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Wednesday, June 16, 2021

Take 5: Rai Thistlethwayte of Thirsty Merc

Virtuoso musician and singer/songwriter of five-times ARIA nominated, acclaimed Aussie rock band Thirsty Merc, Rai Thistlethwayte is heading to Kambri at ANU this weekend, Saturday 21 November.

He will perform music from his extensive catalogue of Thirsty Merc and solo music, presenting a rare opportunity to see a musician of his calibre and profile live in an intimate setting; buy tickets here.

Have you had many chances to perform lately?

“It’s definitely been the most different year for myself since I became a professional performer. It took a little while to adjust to the fact we couldn’t play.

“I’m used to literally being in my van or on a plane and pretty much doing that every weekend, especially during the hotter months, so not doing that for six months has been so bizarre.

“The end of year is looking really promising, I’ve got more gigs in November and December than I’ve had in a few months.”

With your large catalogue of music, what are your favourite songs to perform?

“It does change from night to night, sometimes I like to change set lists around depending on the format of the gig.

“I like to include some of the well-known songs I’ve written, recorded and released with Thirsty Merc, and I find as a perform I can focus in on melody and lyric in a different way when they’re more stripped back.

“I also like to play songs that are more obscure and weren’t released as a single, it just depends on what the arc of the set list is looking like … Sometimes you need a bit of light and shade.”

Rai Thistlethwayte Kambri ANU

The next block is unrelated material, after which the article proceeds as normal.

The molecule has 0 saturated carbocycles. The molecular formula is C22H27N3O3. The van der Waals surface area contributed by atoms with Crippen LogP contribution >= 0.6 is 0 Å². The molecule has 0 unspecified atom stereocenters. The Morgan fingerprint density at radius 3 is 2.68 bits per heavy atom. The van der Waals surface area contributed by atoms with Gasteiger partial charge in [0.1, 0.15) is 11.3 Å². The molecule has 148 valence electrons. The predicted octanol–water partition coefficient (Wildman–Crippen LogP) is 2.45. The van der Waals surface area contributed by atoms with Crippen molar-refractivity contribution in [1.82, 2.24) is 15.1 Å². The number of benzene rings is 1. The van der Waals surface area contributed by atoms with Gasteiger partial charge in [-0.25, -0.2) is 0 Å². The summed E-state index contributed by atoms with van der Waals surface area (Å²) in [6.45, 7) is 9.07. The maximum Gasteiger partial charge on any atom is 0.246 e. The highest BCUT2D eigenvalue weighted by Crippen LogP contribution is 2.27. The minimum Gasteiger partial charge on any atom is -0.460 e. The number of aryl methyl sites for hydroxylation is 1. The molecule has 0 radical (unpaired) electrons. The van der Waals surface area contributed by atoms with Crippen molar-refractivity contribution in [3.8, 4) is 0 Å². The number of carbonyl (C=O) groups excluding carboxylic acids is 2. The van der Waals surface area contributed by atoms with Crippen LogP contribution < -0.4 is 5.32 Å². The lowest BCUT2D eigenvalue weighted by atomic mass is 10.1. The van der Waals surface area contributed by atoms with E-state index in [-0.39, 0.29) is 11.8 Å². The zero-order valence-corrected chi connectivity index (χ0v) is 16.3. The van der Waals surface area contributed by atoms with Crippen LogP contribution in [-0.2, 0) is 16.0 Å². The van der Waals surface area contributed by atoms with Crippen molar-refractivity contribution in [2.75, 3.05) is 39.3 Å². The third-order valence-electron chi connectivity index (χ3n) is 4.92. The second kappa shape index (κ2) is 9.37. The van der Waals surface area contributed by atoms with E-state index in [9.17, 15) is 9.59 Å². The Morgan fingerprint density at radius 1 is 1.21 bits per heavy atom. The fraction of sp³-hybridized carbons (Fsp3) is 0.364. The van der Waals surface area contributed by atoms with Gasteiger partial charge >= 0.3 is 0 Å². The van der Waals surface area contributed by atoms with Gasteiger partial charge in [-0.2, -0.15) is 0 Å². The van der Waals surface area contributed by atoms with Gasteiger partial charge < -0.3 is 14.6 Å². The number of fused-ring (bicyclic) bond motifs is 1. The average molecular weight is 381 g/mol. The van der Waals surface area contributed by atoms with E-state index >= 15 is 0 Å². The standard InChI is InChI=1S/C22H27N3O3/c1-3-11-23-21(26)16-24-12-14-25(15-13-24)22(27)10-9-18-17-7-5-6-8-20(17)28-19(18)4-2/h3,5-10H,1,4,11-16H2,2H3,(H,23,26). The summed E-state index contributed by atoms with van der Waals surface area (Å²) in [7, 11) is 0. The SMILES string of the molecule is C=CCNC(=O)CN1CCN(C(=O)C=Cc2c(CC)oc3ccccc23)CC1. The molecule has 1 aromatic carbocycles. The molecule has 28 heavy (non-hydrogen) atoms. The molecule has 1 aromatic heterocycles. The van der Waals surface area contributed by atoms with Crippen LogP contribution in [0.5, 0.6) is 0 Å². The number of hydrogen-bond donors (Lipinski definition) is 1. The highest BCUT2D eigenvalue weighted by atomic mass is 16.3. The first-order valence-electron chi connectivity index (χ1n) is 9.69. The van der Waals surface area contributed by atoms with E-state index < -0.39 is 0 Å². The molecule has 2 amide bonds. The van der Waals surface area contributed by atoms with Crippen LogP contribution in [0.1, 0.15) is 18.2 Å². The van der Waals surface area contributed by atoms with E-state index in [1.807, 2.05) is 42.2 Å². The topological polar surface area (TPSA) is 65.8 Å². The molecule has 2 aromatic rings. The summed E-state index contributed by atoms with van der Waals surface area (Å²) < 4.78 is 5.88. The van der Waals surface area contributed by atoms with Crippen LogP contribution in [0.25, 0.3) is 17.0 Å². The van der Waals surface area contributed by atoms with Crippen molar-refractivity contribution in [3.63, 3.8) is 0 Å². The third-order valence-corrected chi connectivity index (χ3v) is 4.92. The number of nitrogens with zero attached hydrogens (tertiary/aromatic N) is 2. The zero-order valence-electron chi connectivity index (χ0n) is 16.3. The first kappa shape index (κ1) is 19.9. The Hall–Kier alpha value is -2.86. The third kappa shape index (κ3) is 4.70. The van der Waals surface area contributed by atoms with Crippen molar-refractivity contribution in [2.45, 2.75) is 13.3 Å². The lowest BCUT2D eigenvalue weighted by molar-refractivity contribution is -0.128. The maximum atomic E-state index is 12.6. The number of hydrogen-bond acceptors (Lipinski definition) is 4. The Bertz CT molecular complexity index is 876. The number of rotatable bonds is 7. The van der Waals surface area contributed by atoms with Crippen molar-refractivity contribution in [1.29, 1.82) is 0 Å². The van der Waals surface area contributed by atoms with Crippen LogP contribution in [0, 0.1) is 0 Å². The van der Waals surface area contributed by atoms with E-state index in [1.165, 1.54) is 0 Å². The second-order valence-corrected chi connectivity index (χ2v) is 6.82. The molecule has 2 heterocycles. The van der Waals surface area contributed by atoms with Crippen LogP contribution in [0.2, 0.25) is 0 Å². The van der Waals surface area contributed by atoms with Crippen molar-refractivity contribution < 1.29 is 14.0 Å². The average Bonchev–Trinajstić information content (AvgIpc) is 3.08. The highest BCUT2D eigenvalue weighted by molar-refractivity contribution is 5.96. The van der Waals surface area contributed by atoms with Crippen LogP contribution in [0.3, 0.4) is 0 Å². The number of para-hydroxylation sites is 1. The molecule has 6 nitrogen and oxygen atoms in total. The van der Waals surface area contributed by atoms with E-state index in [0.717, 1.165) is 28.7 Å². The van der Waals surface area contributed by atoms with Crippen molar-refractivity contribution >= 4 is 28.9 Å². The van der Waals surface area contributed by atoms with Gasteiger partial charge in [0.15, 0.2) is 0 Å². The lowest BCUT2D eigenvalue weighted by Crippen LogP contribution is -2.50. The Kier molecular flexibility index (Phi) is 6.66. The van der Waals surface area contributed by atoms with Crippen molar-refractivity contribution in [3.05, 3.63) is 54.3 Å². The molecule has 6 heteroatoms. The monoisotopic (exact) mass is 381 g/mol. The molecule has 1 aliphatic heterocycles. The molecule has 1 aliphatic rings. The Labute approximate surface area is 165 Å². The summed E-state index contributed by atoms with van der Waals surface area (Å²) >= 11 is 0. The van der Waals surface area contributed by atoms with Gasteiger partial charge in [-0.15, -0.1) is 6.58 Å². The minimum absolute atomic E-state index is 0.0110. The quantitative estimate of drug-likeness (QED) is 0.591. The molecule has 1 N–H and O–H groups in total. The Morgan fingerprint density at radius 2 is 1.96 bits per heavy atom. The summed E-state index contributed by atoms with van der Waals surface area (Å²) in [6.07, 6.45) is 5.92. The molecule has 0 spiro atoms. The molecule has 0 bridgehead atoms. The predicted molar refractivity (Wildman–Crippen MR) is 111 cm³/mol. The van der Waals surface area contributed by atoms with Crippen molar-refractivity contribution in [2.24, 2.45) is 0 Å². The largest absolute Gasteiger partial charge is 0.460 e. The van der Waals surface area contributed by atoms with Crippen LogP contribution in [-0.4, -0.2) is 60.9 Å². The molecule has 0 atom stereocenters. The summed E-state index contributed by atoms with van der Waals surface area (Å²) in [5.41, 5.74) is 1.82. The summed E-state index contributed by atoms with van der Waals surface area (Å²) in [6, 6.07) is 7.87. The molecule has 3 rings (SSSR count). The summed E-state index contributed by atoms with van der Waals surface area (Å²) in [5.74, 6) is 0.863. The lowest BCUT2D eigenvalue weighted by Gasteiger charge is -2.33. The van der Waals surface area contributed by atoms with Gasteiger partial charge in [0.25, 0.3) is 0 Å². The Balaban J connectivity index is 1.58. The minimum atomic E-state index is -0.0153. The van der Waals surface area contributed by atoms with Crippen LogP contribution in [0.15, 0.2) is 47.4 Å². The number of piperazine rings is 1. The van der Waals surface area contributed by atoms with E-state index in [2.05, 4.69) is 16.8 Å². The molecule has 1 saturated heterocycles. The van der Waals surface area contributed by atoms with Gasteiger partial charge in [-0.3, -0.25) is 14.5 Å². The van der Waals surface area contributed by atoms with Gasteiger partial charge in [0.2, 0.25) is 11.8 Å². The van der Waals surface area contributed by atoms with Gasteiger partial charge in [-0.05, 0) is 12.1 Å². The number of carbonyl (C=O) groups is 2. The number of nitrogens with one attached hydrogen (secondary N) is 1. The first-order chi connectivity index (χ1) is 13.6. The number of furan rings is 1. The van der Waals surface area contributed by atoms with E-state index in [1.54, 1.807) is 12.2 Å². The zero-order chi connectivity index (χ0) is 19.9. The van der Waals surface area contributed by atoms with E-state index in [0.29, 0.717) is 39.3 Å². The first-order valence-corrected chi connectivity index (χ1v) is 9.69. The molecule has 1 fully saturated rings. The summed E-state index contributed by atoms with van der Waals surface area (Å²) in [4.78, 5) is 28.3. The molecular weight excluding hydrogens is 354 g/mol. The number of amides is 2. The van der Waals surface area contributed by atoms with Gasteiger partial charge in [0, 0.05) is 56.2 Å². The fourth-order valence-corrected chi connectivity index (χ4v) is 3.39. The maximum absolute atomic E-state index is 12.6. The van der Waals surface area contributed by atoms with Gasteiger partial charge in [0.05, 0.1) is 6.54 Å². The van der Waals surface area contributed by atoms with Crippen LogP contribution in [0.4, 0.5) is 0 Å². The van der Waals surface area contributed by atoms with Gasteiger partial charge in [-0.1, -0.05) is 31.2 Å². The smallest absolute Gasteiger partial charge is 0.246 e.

Rai Thistlethwayte said reduced capacity shows allow for a “very intimate dialogue between audience and yourself as an artist”. Photo supplied

How is performing solo different to Thirsty Merc?

“I’ve always thought of bands almost like their own production unit; you’ve got almost what the entire recording is going to sound like going all at once.

“This year there’s been a lot of reduced capacity shows so you get a very intimate dialogue between audience and yourself as an artist.

“I remember one time in a tiny room in LA, I saw Prince do a solo show in front of 300 people, a musician friend of mine got to go on stage to play with him. Seeing that as a punter I was blown away by how close and personal it was, he breathed a new life into songs I’ve known my whole life.”

You’ve been a professional musician for 20 years, how has your music evolved over that time?

“I’m 40 years old now and I started Thirsty Merc at 22.

“I was dating girls that were uni students and writing songs about that …  I didn’t have much life experience, but there’s something really authentic about those experiences I was drawing on.

“I’ve now had a lot more experiences, seen more of how the world works, I’ve travelled and am writing from a more emotionally mature standpoint,” he said.

“I think it’s got deeper on a lot of levels … There is an evolution emotionally and sonically I’ve gone on, but I just like to see what comes out and if it’s good quality I put it out.”

Have you come to Canberra much during your career?

“The first place I played in Canberra as a band was called the Holy Grail. I’ve done Skyfire gigs, The Basement as a full rock band show, Smith’s Alternative Bookshop with a jazz musician friend from Perth.

“I’ve grown up in Sydney so it’s just down the road.

“I’ve played at ANU loads of times, at the old refectory back in the day. It’s a good part of the world to play, there’s a strong music culture there.”

Rai Thistlethwayte’s answers have been condensed for publication.

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